But that doesn’t do.

We both make mistakes.

In that, we’re like you.

Nobody’s perfect.

Nothing is more true.

Nobody’s perfect, even your friends.

If you’re expecting perfection

Those friendships may end.

Friends make mistakes.

In that they’re like you.

Nobody’s perfect.

Nothing is more true.

Perfectionism makes us imperfectly judgy,

Rigid, unhappy, refusing to budge-y,

It makes your thoughts and feelings uncomfortably sludgy,

With mean self-flagellation even if you’re slightly pudgy.

(if an instrumentalist joins us)

Nobody’s perfect.

Even us three.

Letting go of perfection

Helps us to be free.

Ann: She and he aren’t perfect,

In that, they’re like me.

Together: Nobody’s perfect,

You, them, or we.

Perfectionism makes us imperfectly judgy,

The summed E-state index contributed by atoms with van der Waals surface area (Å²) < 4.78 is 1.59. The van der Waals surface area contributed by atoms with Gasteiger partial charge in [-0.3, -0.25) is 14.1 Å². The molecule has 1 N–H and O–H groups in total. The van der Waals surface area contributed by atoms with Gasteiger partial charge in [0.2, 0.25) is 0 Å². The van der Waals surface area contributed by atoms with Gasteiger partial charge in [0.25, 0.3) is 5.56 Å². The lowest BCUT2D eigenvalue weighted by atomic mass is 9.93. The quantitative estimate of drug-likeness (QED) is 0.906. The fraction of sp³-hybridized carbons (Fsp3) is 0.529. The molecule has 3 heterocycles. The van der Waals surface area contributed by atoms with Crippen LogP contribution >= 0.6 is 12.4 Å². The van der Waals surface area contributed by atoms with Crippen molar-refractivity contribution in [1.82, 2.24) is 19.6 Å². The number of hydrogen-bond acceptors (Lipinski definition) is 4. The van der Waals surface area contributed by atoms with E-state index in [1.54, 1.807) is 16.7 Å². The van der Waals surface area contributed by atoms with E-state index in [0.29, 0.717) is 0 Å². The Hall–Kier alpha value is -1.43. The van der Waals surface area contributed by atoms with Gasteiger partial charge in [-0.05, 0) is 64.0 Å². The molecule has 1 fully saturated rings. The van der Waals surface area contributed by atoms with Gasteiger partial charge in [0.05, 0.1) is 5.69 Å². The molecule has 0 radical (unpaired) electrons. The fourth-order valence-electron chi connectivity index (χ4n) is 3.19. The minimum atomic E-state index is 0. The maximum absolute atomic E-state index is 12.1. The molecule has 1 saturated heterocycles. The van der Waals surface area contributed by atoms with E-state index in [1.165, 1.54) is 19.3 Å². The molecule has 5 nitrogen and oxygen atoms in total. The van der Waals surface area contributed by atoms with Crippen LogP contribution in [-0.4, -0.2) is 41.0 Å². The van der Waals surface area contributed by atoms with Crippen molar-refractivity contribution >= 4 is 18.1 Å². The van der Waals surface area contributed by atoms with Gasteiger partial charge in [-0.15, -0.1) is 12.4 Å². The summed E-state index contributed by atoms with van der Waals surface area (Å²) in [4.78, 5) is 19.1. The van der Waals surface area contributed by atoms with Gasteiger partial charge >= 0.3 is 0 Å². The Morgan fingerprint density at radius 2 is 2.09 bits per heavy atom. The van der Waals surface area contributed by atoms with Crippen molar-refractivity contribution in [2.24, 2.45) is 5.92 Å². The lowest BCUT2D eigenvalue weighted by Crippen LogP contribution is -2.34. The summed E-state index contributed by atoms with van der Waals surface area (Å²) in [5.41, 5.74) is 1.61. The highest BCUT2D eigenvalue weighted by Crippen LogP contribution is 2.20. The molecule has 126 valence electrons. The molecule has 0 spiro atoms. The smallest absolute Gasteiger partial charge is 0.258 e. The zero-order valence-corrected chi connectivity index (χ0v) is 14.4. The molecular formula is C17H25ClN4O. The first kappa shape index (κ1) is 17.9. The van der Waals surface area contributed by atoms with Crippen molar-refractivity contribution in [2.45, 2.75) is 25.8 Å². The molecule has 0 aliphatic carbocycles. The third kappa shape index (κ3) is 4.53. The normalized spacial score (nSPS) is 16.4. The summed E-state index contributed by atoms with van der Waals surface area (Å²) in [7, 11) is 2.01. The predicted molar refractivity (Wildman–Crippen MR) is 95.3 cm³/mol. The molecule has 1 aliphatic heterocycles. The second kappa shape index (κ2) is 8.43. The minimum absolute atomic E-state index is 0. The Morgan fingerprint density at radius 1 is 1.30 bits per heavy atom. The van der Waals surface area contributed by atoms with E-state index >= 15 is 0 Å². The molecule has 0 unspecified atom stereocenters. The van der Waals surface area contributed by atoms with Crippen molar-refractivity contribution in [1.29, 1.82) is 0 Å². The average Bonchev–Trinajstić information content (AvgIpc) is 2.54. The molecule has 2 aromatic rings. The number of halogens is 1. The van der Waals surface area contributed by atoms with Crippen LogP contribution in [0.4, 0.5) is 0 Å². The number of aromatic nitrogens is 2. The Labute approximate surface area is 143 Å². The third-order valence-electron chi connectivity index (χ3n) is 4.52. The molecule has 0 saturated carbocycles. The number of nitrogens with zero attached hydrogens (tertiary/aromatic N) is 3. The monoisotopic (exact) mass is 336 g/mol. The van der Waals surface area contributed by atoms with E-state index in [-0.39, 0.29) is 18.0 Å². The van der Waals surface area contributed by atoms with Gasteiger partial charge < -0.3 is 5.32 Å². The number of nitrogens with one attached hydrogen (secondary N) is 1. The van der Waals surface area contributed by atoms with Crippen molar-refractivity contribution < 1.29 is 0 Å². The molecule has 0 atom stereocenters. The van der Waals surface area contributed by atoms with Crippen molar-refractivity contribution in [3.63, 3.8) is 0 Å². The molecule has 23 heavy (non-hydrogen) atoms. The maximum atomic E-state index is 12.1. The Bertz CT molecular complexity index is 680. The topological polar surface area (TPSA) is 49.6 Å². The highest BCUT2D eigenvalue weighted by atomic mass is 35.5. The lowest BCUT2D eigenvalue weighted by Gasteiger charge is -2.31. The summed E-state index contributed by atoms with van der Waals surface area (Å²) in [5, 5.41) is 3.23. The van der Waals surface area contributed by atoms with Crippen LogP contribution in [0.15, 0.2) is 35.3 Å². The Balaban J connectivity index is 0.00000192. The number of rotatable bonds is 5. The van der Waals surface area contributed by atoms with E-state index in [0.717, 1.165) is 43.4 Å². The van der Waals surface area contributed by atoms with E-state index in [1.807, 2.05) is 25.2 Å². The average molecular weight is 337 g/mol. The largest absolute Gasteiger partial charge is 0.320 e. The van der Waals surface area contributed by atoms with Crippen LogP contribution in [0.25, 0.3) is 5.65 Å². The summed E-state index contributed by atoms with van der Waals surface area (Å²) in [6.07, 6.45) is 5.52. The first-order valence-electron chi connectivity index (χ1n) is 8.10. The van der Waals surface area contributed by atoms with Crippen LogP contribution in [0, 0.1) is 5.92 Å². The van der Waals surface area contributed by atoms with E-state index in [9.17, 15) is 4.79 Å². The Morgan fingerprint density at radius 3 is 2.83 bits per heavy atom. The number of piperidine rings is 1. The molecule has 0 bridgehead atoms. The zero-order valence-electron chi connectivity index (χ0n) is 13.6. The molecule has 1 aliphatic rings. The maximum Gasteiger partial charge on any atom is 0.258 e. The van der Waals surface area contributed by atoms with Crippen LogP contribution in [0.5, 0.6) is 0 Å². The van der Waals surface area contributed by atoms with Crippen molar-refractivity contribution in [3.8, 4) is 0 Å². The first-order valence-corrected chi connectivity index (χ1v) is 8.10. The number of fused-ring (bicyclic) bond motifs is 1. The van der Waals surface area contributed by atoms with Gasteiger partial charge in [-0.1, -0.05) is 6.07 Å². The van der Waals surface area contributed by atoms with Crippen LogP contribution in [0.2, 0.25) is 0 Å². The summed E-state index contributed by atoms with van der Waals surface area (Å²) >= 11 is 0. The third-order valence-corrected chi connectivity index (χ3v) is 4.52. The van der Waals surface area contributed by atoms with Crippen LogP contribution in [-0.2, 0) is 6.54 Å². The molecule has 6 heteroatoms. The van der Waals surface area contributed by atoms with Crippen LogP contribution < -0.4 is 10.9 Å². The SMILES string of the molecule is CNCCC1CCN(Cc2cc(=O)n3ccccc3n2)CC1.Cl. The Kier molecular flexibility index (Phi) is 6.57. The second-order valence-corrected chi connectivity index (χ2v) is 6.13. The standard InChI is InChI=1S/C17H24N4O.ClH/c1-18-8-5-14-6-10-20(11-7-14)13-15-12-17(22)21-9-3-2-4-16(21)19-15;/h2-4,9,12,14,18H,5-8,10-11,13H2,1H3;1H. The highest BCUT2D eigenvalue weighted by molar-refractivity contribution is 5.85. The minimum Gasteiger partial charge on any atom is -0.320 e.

Rigid, unhappy, refusing to budge-y,

Expectations turn unrealistic and sludgy,

It’s a crime and a sin even if you’re just pudgy.

Nobody’s perfect.

Even a star.

Stars need to look perfect,

But they never are.

Stars make mistakes,

In that they’re like you.

Nobody’s perfect

And that’s perfectly true.

© Ann Koplow, 2019

Are you up for my photos from yesterday?

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I’m up for anything, including sharing this first attempt by Nat and me to create harmonies for “Nobody’s Perfect.”

 

 

I’m up for telling you that Nat wrote the melody for “Nobody’s Perfect.” I may not be up for singing that high when we perform it, so we may have to lower it.

Now I’m up for your comments, which you can make below.